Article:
35Kas wrote:What needs to happen is that houses built on flood plains that get destroyed, and are insured under this retarded federal program, should get bought out under the terms and demolished, prohibiting re-development of such land.

Continuously wasting resources to re-build houses that get repeatedly damaged/destroyed under federal incentives is another stupid rule that must go.


Once a benefit is bestowed by the federal government, it cannot be taken back.

Every benefit creates a constituency that demands that its special deal not be cut.

Just add flood insurance to long list of highly inefficient government programs and subsidies along with Obamacare, biofuels, charitable deductions, state income tax write-offs, etc. etc. that can be "reformed"....which almost always means expand it and add in more money----, but will never be repealed.

Cheers!

Re: Sea Level Rise Pt. 2

Unread postPosted: Tue 24 Oct 2017, 21:24:42
by dohboi
Possibly meters of sea level rise within decades?

https://www.nature.com/articles/s41467-017-00966-x

Re: Sea Level Rise Pt. 2

Unread postPosted: Tue 24 Oct 2017, 22:59:22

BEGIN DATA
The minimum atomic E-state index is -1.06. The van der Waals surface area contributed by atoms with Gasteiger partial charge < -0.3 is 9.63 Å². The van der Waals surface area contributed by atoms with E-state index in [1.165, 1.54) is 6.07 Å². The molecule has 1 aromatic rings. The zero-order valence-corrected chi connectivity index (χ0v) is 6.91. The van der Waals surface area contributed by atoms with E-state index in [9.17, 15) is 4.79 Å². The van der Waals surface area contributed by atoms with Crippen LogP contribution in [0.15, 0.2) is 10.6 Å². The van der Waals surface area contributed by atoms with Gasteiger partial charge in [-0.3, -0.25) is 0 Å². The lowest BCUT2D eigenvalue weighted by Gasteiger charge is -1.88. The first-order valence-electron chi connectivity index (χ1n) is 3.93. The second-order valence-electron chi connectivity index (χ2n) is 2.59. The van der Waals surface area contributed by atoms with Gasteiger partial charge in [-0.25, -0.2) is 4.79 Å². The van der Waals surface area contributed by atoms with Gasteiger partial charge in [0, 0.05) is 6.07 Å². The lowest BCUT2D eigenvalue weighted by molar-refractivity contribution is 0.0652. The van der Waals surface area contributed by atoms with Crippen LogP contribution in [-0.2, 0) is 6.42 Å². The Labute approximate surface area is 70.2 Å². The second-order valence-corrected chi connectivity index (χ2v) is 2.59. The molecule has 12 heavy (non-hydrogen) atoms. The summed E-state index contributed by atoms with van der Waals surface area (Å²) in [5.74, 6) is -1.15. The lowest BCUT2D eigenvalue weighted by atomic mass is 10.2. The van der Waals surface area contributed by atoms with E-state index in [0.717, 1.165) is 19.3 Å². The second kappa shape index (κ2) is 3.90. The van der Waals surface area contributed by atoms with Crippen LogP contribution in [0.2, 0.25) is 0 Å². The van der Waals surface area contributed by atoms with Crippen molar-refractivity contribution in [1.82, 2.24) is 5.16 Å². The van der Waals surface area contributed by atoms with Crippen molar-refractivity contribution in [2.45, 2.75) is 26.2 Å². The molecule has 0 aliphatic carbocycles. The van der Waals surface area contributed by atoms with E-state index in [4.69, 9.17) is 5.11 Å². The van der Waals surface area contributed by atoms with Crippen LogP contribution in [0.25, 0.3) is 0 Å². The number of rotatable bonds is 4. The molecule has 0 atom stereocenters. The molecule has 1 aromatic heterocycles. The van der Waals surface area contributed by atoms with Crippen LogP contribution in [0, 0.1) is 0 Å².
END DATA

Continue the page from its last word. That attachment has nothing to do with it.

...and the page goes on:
by dissident
dohboi wrote:Possibly meters of sea level rise within decades?

https://www.nature.com/articles/s41467-017-00966-x


But we have had very large and rapid melting events in the last 20,000 years. The current melting is slow in comparison.

Instead of looking to the past with sub 320 ppmv CO2, we have to deal with the looming cataclysms that advanced primates have never seen. Hansen's estimates of sea level rise are probably the most likely since there will be an acceleration of the melt between now and 2100. Unlike the transient spikes in melting and sea level rise after the last glacial maximum, the new regime is relentless melting and warming. There will not be decades and centuries of cooling. The cooling will have to wait for tens of thousands of years in order for the carbon reservoirs that are going to be released to deplete and for the CO2 to be chemically weathered to concentration levels where the ocean sink can re-appear.